U.S. Consumer Groups Against Canadian Cattle Imports
(Important Note: Groups that should be prominently mentioned in such articles are R-CALF USA, Ranchers-Cattlemen Action Legal Fund http://www.r-calfusa.com Contact: email@example.com or 406-252-2516 -- and the South Dakota Stock Growers Association [SDSGA] http://www.southdakotastockgrowers.org Contact: firstname.lastname@example.org or 877-529-2333. These are groups that actually RAISE American food for the health and well-being of consumers. While they are generally not thought of as "consumer groups", they certainly fit the description of "consumer health organizations", because their efforts concentrate on getting the most healthful, high-quality American food products to each of us, the consumer. It is far past time for them to be noted as the gutsy folks they are!)
January 3, 2005
By Randy Fabi
Washington, D.C. (Reuters) - Two U.S. consumer groups on Monday urged the United States to delay reopening its border to young Canadian cattle due to concerns that Canada may find more cases of mad cow disease.
The Canadian government quarantined a farm in Alberta on Monday as part of its search for cattle connected to the country's second case of bovine spongiform encephalopathy, which was confirmed on Sunday.
"This case gives us great concern that the incidence of BSE may be more prevalent in Canada," said Tony Corbo, legislative director for Washington-based Public Citizen. http://www.citizen.org
Consumer advocates said Congress should not allow the U.S. Agriculture Department [U.S. Department of Agriculture -- USDA -- http://www.usda.gov] to import young, Canadian cattle until there were sufficient safeguards in place in both countries to prevent the spread of mad cow disease.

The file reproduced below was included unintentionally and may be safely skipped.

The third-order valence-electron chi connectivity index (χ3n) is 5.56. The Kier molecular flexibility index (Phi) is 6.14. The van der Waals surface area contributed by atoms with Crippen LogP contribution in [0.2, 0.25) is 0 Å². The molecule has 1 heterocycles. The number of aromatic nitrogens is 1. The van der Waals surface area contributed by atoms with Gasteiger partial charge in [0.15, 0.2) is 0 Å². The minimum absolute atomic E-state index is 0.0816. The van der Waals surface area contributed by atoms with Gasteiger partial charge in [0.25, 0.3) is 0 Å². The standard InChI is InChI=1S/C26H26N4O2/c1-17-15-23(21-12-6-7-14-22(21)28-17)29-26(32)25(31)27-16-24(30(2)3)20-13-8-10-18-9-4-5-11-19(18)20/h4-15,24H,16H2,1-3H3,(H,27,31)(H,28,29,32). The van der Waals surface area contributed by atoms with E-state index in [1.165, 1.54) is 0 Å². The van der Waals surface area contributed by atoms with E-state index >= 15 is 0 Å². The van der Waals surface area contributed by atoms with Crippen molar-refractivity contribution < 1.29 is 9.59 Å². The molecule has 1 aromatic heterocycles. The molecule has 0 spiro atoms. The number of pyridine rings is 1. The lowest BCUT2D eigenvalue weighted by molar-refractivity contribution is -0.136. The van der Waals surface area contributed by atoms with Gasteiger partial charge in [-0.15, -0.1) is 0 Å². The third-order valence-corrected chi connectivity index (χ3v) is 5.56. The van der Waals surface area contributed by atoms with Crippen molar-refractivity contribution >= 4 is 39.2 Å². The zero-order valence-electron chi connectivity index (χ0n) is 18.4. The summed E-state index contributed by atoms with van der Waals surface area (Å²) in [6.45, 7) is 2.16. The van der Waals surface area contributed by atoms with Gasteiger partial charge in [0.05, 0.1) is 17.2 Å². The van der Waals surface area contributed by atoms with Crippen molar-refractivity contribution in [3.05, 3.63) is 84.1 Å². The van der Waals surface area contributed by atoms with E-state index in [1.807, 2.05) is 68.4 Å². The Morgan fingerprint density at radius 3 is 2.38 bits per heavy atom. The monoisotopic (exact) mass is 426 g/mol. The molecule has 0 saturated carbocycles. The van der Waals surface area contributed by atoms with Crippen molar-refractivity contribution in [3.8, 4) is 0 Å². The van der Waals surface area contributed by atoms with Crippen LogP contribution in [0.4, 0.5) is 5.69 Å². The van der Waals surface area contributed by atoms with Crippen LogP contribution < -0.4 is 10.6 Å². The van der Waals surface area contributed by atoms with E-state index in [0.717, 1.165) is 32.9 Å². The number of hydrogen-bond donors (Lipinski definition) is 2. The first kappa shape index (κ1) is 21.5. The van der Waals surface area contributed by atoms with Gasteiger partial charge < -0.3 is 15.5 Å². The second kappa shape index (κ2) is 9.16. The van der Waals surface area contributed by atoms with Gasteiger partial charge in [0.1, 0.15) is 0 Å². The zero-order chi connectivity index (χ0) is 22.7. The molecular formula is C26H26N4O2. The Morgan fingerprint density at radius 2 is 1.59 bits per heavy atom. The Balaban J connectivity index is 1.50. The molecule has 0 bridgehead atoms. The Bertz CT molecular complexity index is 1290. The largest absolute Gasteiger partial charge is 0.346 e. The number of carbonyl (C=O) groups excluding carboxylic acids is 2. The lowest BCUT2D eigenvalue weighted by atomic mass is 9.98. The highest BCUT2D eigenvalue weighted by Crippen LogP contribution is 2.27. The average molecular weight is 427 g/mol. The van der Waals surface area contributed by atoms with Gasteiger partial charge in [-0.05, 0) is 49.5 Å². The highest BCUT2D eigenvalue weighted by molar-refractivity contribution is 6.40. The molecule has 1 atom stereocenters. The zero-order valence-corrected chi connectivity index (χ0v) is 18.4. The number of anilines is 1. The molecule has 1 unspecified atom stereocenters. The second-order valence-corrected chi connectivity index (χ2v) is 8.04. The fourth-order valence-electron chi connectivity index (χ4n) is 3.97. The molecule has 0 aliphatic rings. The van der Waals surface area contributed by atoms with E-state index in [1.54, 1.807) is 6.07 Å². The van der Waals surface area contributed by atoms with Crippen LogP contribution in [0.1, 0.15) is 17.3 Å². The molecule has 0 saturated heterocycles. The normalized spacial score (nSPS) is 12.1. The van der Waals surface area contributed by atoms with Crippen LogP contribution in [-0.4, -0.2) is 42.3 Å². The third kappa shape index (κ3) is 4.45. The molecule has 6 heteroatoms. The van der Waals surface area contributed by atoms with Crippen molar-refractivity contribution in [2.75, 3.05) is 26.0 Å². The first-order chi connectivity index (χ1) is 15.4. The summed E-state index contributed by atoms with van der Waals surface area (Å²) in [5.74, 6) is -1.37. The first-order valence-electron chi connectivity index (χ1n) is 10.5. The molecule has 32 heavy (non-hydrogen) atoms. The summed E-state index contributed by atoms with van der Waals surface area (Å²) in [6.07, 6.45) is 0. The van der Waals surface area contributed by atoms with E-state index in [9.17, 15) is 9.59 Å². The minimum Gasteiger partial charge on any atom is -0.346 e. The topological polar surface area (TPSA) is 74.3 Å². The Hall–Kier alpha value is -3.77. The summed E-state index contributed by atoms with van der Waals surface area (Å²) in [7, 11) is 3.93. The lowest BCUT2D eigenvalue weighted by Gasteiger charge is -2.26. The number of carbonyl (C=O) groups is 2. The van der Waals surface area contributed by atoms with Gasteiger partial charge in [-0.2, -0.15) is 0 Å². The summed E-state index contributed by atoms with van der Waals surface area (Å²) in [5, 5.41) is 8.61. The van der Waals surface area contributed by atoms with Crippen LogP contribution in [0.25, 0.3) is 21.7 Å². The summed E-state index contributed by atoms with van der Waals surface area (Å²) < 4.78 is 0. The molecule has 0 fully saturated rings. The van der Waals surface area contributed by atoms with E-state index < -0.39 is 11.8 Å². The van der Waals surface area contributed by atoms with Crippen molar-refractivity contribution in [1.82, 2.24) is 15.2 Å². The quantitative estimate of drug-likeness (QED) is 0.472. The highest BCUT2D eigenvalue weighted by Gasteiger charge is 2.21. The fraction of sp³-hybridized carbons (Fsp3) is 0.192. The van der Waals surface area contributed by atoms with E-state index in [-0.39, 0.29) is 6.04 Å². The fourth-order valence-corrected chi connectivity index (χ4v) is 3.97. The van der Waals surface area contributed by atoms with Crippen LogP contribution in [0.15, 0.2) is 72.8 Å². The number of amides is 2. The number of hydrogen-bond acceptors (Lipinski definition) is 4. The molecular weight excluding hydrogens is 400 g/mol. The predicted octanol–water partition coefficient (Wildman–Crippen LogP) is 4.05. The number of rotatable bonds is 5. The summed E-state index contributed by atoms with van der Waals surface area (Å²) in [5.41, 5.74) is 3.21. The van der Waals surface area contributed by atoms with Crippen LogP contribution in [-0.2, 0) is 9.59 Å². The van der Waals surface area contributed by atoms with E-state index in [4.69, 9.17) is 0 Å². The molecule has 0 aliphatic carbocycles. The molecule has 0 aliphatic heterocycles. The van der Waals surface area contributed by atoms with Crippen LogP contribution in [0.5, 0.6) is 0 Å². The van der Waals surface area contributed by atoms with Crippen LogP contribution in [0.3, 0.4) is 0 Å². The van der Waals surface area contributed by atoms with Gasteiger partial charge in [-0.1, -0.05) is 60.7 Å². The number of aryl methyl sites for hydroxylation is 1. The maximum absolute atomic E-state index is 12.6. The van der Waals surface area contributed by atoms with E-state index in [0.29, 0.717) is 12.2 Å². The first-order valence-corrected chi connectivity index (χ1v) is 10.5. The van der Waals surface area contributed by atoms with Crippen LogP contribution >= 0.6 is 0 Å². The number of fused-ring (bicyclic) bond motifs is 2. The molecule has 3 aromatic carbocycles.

Last week, the USDA proposed allowing Canada to sell cattle under 30-months-old in the United States after March 7.
The USDA insisted that Canadian cattle and beef did not present a danger to U.S. consumers or American livestock.
"I think lawmakers should ... delay this rule until we get a clearer understanding of what's happening in Canada," said Joe Mendelson, legal director of the Center for Food Safety. http://www.centerforfoodsafety.org/home.cfm
Consumer groups expressed concern over gaps in Canada's ban on feeding cattle protein made from cattle and other ruminant livestock, a rule designed to prevent the spread of mad cow disease.
A study by Canadian feed inspectors, released last month, found bone fragments and other animal material in samples of vegetable-based feed. However, the study could not determine whether the animal materials were from cattle, hogs or other mammals.
Caroline Smith DeWaal, food safety director for the Center
for Science in the Public Interest, said the USDA should reopen its
borders as planned because the eight-year-old infected cow from
Alberta was born before Canada's feed ban was imposed in 1997. http://www.cspinet.org